Nothing that’s been said before, but it didn’t click until I thought about it some more and had an AHA! moment, so I’m doing my own write up.
Let’s say that you’re faced with a Newcomb problem.
The basic gist is this: Omega shows up, an entity that you know can predict your actions almost perfectly. Concretely, out of the last million times it has played out this scenario, it has been right 99.99% of the time. Omega presents you with two boxes, of which box A contains $1000000 or nothing, and box B always contains $1000. You have only two choices, take just box A (one boxing) or take both box A and B (two boxing). The twist is that if Omega predicted you would two box, then A is empty, but if it predicted you would one box, then box A contains the $1000000.
Causal decision theory (CDT) is a leading brand of decision theories that says you should two box: once Omega presents you with the boxes, Omega has already made up its mind. In that case, there’s no direct causal relationship between your choice and the boxes having money in them, so the box A already has $1000000 or nothing in it. So, it’s always better to two box since you always end up with $1000 more than you would otherwise.
People that follow CDT to two boxing claim that one boxing is irrational, and that Omega is specifically rewarding irrational people. To me it seems clear CDT was never meant to handle problems that include minds modeling minds: is it also irrational to show up in Grand Central station at noon in Schelling’s coordination problem, despite the lack of causal connection between your actions and the actions of your anonymous compatriot? So you might agree that CDT just doesn’t do well in this case and decide to throw CDT out the window for this particular problem, netting ourselves an expected $999900.10 from one boxing, instead of the expected $1099.90 payout from two boxing.
But let’s throw in a further twist: let’s say the boxes are transparent, and you can see how much money is inside, and you see $1000000 inside box A, in addition to the $1000 inside box B. Now do you two box?
I previously thought “duh, of course”: you SEE the two boxes, both with money in them. Why wouldn’t you take both? A friend I respect told me that I was being crazy, but didn’t have time to explain, and I went away confused. Why would you still one box with an extra $1000 sitting in front of you?
(Feel free to think about the problem before continuing.)
The problem was that I was thinking too small: I was thinking about the worlds in which I had both boxes with money in them, but I wasn’t thinking about how often those worlds would happen. If Omega wants to maintain a 99.99% accuracy rate, it can’t just give anyone a box with $1000000. It has to be choosy, to look for people that will likely one box even when severely tempted.
That is, if you two box in clear-box situations and you get presented with a clear box with $1000000 in it, congratulations, you’ve won the lottery. However, people like you simply aren’t chosen often (at a 0.01% rate), so in the transparent Newcomb world it is better to be the sort of person that will one box, even when tempted with arguably free money.
The clear-box formulation makes it even clearer how Newcomb’s problem relates to ethics.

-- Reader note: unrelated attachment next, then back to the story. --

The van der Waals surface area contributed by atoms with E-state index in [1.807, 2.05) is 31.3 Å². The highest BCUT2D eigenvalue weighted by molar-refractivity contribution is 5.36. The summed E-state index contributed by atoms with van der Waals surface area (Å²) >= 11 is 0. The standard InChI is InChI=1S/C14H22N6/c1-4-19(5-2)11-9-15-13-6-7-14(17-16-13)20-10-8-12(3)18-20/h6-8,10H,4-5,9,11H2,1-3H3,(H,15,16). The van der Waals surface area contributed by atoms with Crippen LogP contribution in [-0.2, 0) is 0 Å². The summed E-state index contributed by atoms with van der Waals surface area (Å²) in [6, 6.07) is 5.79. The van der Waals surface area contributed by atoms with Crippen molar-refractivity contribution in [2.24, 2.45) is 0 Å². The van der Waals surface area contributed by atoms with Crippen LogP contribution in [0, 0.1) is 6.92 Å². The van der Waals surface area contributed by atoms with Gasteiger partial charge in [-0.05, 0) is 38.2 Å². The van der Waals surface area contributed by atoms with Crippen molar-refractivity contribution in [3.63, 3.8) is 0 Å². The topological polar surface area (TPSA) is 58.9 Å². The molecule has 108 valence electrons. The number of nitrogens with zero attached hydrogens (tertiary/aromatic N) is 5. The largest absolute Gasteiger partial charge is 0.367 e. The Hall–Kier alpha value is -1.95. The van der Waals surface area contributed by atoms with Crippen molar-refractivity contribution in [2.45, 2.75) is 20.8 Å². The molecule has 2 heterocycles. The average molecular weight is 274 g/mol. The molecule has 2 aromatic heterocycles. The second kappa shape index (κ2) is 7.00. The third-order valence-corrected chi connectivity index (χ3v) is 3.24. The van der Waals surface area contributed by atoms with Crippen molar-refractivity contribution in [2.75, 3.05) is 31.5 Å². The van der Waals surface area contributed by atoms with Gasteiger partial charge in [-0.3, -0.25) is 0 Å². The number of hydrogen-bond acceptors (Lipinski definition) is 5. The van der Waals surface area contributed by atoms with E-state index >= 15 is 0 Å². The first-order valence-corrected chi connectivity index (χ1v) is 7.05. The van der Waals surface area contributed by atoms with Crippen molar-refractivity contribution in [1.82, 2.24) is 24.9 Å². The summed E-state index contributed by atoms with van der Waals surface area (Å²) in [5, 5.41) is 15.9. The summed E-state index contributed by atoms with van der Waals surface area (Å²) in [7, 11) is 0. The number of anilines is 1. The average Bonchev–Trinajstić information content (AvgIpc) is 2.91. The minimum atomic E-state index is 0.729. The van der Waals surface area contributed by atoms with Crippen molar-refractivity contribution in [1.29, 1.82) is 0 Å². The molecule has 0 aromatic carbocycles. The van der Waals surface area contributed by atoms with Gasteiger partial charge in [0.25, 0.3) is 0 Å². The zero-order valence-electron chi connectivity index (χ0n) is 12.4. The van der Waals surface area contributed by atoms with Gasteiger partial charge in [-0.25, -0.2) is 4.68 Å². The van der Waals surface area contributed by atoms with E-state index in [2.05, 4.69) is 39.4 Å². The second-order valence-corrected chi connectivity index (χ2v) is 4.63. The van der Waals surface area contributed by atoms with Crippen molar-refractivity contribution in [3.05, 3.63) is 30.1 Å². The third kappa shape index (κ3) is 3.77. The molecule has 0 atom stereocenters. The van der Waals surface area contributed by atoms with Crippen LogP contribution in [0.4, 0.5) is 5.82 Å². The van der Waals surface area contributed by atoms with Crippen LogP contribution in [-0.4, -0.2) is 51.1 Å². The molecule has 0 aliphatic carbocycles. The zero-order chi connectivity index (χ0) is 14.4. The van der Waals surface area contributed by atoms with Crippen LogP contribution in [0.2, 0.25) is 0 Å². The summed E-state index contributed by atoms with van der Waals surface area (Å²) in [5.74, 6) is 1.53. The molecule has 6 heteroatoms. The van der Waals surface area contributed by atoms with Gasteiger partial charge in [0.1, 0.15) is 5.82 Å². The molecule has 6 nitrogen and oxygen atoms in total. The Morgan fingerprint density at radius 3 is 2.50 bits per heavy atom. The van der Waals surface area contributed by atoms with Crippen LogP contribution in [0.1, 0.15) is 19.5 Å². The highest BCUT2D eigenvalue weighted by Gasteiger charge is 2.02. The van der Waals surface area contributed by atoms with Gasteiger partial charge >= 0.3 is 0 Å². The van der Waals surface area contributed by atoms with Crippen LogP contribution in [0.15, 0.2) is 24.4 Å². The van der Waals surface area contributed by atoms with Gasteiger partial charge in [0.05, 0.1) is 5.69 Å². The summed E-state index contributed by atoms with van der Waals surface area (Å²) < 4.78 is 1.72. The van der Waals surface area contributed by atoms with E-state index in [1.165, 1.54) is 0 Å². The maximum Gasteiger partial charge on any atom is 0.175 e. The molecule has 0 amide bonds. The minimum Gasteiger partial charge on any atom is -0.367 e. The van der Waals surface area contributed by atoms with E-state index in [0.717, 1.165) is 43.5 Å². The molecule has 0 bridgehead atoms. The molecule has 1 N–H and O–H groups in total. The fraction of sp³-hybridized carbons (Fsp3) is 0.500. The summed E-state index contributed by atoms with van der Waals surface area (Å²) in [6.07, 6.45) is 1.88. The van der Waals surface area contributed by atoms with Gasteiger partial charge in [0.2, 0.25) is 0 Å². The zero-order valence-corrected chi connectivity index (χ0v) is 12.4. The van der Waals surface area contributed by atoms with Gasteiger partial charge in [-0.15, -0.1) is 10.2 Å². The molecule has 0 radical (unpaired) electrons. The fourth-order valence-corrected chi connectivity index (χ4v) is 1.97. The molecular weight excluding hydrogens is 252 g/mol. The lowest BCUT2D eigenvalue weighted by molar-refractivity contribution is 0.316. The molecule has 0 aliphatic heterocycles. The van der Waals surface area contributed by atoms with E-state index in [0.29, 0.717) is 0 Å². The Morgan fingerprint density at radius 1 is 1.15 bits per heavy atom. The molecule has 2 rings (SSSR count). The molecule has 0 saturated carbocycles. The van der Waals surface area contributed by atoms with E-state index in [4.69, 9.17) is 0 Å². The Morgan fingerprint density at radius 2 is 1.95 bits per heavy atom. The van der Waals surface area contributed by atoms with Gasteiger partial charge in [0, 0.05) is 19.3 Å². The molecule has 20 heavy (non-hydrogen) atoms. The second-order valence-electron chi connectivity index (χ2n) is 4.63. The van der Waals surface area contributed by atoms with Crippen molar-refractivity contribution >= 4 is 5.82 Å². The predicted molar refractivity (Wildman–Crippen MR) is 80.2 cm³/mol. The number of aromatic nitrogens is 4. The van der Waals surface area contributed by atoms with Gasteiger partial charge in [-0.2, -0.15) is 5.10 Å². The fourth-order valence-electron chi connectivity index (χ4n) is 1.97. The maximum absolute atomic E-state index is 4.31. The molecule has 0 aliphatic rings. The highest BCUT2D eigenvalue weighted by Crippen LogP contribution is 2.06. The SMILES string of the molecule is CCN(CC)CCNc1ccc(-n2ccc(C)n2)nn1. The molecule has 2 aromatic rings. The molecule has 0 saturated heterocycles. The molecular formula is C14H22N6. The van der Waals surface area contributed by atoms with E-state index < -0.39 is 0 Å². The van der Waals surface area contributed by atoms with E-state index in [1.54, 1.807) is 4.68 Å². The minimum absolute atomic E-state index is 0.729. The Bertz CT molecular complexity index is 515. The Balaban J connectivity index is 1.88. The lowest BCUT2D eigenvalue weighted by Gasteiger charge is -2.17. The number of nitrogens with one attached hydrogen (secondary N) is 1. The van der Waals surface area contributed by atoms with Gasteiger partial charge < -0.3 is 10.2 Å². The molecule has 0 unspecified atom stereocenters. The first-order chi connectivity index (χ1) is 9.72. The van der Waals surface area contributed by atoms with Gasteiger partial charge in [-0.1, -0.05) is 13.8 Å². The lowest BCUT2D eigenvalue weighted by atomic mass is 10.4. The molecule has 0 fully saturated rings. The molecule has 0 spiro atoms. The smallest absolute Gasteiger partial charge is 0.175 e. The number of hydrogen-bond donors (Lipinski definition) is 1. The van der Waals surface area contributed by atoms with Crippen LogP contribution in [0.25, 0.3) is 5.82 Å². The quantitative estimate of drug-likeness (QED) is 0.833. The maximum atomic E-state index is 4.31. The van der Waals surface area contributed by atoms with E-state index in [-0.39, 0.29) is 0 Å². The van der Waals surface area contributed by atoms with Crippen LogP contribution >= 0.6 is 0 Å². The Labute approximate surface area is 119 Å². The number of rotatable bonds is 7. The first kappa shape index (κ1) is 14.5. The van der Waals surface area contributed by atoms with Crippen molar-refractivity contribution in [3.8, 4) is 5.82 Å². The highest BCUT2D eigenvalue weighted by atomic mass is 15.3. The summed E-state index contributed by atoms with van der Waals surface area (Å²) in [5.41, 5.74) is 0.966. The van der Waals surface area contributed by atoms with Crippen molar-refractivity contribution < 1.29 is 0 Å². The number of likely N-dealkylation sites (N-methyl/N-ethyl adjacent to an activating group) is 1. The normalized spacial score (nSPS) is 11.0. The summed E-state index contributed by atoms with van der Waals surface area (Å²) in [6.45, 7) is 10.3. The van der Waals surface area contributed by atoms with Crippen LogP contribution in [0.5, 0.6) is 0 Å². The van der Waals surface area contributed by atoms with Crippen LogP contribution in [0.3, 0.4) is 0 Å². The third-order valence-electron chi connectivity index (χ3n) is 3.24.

Yes, ethics. Let’s start with what Omega might put in an advertisement:
“I’m looking for someone that will likely one box when given ample opportunity to two box, and literally be willing to leave money on the table.”
Now, let’s replace some words:
“I’m looking for a <study partner> that will likely <contribute to our understanding of the class material> when given ample opportunity to <coast on our efforts>.”
“I’m looking for <a startup co-founder> that will likely <help build a great business> when given ample opportunity to <exploit the business for personal gain>.”
“I’m looking for <a romantic partner> that will likely <be supportive> when given ample opportunity to <make asymmetric relationship demands>.”
In some ways these derived problems are wildly different: these (lowercase) omegas don’t choose correctly as often as 99.99% of the time, there’s an iterated aspect, both parties are playing simultaneously, and there’s reputation involved. But the important decision theory core carries over, and moreover it generalizes past “be nice” into alien domains that include boxes with $1000000 in them, and still correctly decides to get the $1000000.
 ↑ I agree for most intents and purposes that the Parfit’s Hitchhiker formulation of the problem is strictly better because it lacks problems that commonly trip people up in Newcomb’s problem, like needing a weird Omega. However, then you get the clear-box problem right away, and I’m going for more incremental counter-intuitive-ness right now.
 ↑ Traditional Newcomb problem formulations started with a perfect predictor, but it becomes a major point that people get tripped up over because it’s so damn “unrealistic”. I’m sure no one would object to Omega never losing tic-tac-toe, but no one seems to want to accept a hypothetical entity that can run TEMPEST attacks on human brains and do inference really well. Whatever, it’s ultimately not important to the problem, so it’s somewhat better to place realistic bounds on Omega.
 ↑ Notably, Evidential Decision Theory says you should one box, but fails on other problems, and makes it a point to avoid getting news (which isn’t the worst policy when applied to most common news sources, but this applies to all information inflow).
 ↑ It’s not exactly $1000000, since Omega isn’t omniscient and only has 99.99% accuracy, so we have to take the average of the outcomes weighted by their probability to get the overall expected outcome ($1000000 * 0.9999 + $1000 * 0.0001 = $999900.10).
 ↑ Notably, it starts to bear some resemblance to the iterated prisoner’s dilemma.